TSAILE, Ariz. - Diné College competed against tribal colleges in the Knowledge Bowl at the 29th annual conference of the American Indian Higher Education Consortium (AIHEC) conference in Chandler March 20-23 and came home with third place among 27 schools who entered the competition.
The Knowledge Bowl is similar to Jeopardy. Students are asked questions from selected books and/or films by a Quiz Master. This year's competition was based on seven books and a film. They were: West of the Thirties: Discoveries Among the Navajo and Hopi; What Can Tribes Do?: Strategies and Institutions in American Indian Economic Development; Pueblo Nations: Eight Centuries of Pueblo Indian History; Creek Indian Medicine Ways; American Indian Sovereignty and the U.S. Supreme Court: The Masking of Justice; Imagining Head-Smashed-In: Aboriginal Buffalo Hunting on the Northern Plains; Sweet Smell of Home; In the White Man's Image (PBS film).
The three-day double elimination tournament at the Wild Horse Pass Hotel and Casino brought hundreds of students from 37 tribal colleges who are members of the AIHEC organization.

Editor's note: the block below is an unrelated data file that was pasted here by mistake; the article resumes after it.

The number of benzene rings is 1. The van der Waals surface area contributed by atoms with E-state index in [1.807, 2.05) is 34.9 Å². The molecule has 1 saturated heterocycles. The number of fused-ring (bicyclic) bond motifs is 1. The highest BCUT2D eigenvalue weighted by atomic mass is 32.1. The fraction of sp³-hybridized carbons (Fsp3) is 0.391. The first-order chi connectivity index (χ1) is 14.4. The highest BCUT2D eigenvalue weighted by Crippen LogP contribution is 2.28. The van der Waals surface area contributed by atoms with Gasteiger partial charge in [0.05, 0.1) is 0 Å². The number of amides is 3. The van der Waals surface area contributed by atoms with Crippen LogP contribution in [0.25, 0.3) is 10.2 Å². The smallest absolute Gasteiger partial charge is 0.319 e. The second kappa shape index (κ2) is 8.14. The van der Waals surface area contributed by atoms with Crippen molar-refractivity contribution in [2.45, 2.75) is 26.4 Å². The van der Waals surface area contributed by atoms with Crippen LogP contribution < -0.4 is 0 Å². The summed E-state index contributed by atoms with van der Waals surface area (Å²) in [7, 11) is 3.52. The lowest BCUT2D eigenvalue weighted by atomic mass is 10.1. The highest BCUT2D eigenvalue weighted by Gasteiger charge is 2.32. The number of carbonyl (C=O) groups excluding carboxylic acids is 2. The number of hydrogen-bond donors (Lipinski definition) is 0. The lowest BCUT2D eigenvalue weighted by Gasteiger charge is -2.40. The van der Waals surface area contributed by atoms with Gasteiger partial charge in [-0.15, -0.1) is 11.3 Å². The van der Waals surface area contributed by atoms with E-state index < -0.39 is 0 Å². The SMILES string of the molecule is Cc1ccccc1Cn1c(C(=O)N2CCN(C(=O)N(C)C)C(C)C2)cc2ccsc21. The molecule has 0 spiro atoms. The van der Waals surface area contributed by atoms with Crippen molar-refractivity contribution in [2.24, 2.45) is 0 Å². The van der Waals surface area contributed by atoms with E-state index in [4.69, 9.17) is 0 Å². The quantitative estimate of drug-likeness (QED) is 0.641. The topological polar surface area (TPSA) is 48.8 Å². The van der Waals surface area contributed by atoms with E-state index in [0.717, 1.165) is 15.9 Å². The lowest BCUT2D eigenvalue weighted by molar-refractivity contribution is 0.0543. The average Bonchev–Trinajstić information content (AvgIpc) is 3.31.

Diné College's five-person team consisted of Matt Tafoya (team captain), Tanya A. Begay, Solito Becenti, Delvin Slick, and Delphine John. They won five games to advance to the semi-final round before finally losing to two schools with advanced academic programs. They played a total of seven games. Team members were selected and coached by Diné College staffers and instructors George Joe and LaFrenda Frank.
If Diné College's team had beaten Turtle Mountain Community College, they would have faced Salish Kootenai the second time around for another game. But unfortunately the team lost to Turtle Mountain with a tie. The DC team waged more than the opponent; waging 80 to our 70 points and thus was close to playing for the championship game.
Salish Kootenai College, who beat Dine College in the fifth game, offers 12 bachelors of science and arts degrees in such areas as biology, business management, and nursing. Turtle Mountain Community College offers two bachelor of science degrees in education, plus several associate of science and arts degrees.
The five teams Dine College defeated were LacCourte Orielles Ojibwa Community College (Wisconsin), Fond Du Lac Tribal Community College (Wisconsin), Navajo Technical College (Navajo Nation), and Wind River Tribal College (Wyoming).
In preparing for the tournament, the students had to read all the books and view the film in less than five weeks. As full-time students carrying 12 credits, they had to make extra time to read and study for this competition.
In other conference events, Diné College placed first in the drawing competition and second in the web page design competition while archer Janis Wilson placed first in women's archery.